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My CCAM Strategy Notebook

My CCAM Strategy Notebook

The purpose of the CAM strategy is to create a coherent framework for the completion of projects in a fashion conducive to speed, efficiency, and cost-effectiveness. These essay writer are three key features of any worthwhile business project, and so it is imperative that any business strategy that is employed serves to reflect that, and to prioritize the achievement of these as much as possible under the circumstances. 

More specifically, the CAM (Control Account Manager) approach aims to achieve these goals by vesting authority for several control accounts within an organization’s structure in a single manager. The Earned Value Management System (EVMS), which is discussed in greater detail later in this notebook, proposes the control account as the basic foundation of the entire process of project management. This creates a single point of authority for a project’s scope, budgetary constraints, performance, and schedule, with accountability for these variables ultimately resting with the Control Account Manager. To ensure successful management of these, the Control Account Manager is encouraged to be mindful of what are collectively known as the RAA of control account management; responsibility, authority, and accountability (Ten Six, 2013).

This notebook will outline my approach to various areas of control account management, with a focus on the skills and strategies required for effectiveness, and how I might improve these on a personal level. I will also discuss my approach to specific elements of the control account management process, such as the Work Breakdown Structure (WBS) and the cost estimate procedure.

Key Functional Skills and Strategies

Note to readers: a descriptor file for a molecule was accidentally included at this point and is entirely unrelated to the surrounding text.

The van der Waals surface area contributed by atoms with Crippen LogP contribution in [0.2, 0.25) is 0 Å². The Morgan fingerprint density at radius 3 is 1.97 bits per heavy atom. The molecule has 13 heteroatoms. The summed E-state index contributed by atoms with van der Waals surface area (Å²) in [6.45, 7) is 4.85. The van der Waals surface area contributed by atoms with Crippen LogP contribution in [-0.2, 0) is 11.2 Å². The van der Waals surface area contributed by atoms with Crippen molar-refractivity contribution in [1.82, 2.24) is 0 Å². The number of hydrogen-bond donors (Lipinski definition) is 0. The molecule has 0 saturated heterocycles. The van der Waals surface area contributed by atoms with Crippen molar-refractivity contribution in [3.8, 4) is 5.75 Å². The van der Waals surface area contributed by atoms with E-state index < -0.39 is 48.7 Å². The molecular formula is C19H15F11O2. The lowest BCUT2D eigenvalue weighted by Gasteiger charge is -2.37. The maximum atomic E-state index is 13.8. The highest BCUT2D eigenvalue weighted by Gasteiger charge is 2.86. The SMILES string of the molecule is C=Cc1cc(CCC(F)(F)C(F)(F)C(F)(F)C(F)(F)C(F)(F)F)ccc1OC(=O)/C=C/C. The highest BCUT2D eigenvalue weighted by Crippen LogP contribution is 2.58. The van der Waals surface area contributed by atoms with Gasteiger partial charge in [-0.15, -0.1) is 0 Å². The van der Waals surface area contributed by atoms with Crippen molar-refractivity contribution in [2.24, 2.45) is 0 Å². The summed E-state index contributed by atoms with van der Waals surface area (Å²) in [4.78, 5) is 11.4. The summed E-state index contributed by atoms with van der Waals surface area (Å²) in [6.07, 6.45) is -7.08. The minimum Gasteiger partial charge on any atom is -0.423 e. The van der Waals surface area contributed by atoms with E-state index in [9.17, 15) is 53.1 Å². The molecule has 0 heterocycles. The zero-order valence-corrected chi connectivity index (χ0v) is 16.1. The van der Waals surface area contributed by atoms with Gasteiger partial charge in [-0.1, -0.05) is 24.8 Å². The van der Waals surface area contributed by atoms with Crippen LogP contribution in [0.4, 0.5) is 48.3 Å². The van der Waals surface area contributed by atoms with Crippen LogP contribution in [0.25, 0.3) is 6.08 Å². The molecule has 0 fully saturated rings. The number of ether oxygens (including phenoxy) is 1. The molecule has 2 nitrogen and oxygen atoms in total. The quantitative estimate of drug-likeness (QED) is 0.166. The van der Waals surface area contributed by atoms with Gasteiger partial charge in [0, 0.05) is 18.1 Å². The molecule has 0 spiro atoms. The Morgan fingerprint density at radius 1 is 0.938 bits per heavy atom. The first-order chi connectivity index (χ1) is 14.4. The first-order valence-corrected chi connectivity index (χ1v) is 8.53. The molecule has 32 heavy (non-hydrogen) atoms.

Because of the amount of responsibility assumed by a Control Account Manager, leadership skills are one of the key competences of anyone occupying this role. A Control Account Manager will necessarily have authority over a number of areas, of a diverse nature, at any given time. Effective management of these requires the ability to delegate tasks efficiently, and to communicate requirements in a way that is certain to produce desired results. 

My own approach to leadership, which I have found to be effective through my experience in project management, is to focus primarily on the people I manage, rather than the tasks. While the project at hand is obviously of paramount importance, it is impossible to expect different groups of operatives to produce identical outcomes with regard to a given set of objectives. As a student of project management, I have learned the importance of accepting different project inputs, cost baselines, and schedules (within acceptable parameters) from different operatives, and to embrace this rather than opposing it in pursuit of an arbitrary idea about how a project should ideally reach completion.


Accountability is also a key consideration for the Control Account Manager. The Control Account Manager is accountable to the Program Manager for the performance of the control account. This includes outcomes relating to scheduling, costs, technical goals, and earned value performance (Ten Six, 2013).

My own approach to accountability revolves around careful maintenance of records of every kind. Where there is some shortcoming for which I could be held accountable as a Control Account Manager, this would be easier to justify to a Program Manager if the source of the issue is readily identifiable. Where this is the case, the problem can be addressed going forward, and ideally avoided. Where, however, the source of the issue isn’t identifiable because of poor record-keeping, it is far more likely to recur, and a Program Manager is likely to view this as careless.


Transparency allows contributions to come from both superiors and more junior associates in an effective and timely fashion. To allow individual involvement in a project, it is vital that the operations of that project be clearly communicable. The best way to ensure that this remains the case during the course of a project is to be meticulous in the recording of operations, schedules, outcomes, and objectives.